The majority of fine bows used by musicians worldwide are made from Paubrasilia echinata  (Pernambuco)wood. The quality of these bows is integral to the quality of music performed for listeners internationally. For this reason, musicians, bowmakers, performing arts organizations, and listening audiences value the Pernambuco tree as an essential resource. The music community supports conservation efforts that will ensure the long-term sustainability of this wood, and supports Convention on International Trade in Endangered Species of Fauna and Flora (CITES) action that will responsibly regulate trade in Pernambuco, while also protecting essential international cultural activity.

Protected Species Rules for Pernambuco Bows

The League of American Orchestras, in partnership with the American Federation of Musicians, International Alliance of Violin and Bow Makers for Endangered Species, International Federation of Musicians, Pearle* Live Performance Europe, NAMM, and other international music sector partners has released Know Your Bow: Tips for Owners and Users of Pernambuco Bows. This online guide will be continuously updated and offers essential information following the most recent deliberations on the Convention on International Trade in Endangered Species of Wild Fauna and Flora (CITES) regarding the sustainability of the Brazilian wood used in most professional and advanced student bows for stringed instruments. While travel and trade with finished Pernambuco bows once outside of Brazil are not subject to CITES permit requirements, bow owners and users can use the guide to learn how to take important voluntary actions to support sustainable plantations of Pernambuco and conservation efforts, document basic facts about the wood used in their bows, and be informed consumers.

CITES Policy Discussions Underway

The 184 worldwide parties to the Convention on International Trade in Endangered Species of Wild Fauna and Flora (CITES) meet on a continuing basis to participate in the Conference of the Parties (CoP), where international governments agree to new policies that balance trade and conservation needs for plant and animal species. The League partners with more than 50 other international music organizations, conservation organizations, and global governmental representatives to seek solutions that protect the opportunities for travel and trade internationally with bows, while also supporting essential conservation measures. At the 2022 CITES meeting, negotiators settled on adding the tree to the endangered species list, but applying the listing only to “logs, sawn wood, veneer sheets…,” specifying that finished bows that are transported internationally would not be subject to CITES permit and certification requirements. At the 2022 CITES meeting, Pernambuco was placed under heightened restrictions, requiring that all Pernambuco wood, including finished bows, must be accompanied by a CITES permit the first time the wood is exported from Brazil, while exempting finished bows already outside of Brazil from the permit process.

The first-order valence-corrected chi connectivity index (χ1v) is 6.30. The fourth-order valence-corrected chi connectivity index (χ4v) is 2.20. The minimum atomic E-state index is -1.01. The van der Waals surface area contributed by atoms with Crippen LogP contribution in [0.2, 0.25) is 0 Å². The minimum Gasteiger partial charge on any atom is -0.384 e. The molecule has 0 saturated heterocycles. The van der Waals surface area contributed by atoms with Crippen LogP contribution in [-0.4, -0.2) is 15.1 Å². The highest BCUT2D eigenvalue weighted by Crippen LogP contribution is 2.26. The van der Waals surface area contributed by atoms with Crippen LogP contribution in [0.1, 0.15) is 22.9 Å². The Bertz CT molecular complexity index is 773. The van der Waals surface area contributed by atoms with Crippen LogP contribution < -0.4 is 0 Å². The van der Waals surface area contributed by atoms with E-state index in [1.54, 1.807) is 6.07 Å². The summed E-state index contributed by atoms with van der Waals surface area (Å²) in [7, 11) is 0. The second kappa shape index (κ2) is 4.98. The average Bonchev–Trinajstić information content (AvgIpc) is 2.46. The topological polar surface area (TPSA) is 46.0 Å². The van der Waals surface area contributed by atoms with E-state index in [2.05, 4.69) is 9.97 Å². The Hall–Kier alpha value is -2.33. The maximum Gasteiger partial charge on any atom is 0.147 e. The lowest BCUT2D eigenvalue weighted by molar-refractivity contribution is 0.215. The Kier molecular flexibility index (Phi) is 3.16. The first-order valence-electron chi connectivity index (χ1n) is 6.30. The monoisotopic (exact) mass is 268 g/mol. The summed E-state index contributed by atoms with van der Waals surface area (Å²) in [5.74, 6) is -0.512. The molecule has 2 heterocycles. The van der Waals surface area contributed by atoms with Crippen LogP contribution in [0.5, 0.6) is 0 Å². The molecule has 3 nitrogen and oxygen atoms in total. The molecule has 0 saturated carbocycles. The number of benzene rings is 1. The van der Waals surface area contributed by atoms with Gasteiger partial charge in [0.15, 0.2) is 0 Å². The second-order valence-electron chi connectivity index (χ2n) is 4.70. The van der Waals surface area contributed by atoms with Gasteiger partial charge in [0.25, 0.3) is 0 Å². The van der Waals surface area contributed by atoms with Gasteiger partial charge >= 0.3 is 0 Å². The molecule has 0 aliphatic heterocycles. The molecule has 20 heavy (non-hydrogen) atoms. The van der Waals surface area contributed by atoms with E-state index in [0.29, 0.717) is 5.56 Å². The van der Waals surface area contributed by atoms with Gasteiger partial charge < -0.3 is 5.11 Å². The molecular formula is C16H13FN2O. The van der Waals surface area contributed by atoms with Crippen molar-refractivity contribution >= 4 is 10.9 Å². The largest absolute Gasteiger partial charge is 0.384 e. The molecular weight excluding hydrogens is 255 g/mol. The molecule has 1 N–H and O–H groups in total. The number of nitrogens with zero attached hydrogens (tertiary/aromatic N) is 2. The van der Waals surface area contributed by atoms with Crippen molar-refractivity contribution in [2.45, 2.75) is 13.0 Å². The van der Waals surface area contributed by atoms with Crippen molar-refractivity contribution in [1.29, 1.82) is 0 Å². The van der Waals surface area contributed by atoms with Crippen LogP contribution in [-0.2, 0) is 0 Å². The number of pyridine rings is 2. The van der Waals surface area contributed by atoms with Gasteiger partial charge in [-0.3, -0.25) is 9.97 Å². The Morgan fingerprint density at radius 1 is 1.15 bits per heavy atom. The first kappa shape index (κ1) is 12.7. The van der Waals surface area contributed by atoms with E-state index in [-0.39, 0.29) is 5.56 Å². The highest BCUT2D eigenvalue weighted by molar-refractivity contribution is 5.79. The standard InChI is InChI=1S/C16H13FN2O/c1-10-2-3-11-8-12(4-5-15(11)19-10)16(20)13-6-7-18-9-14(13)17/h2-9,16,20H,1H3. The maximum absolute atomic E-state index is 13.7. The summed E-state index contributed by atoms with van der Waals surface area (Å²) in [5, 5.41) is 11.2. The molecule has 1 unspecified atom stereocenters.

Essential Conservation Efforts

It is important to note that the issue of conserving the Pernambuco tree remains. To preserve the ability of musicians to travel with their bows—and to sustain the long-term viability of this important natural resource—orchestras can participate in the conservation effort.

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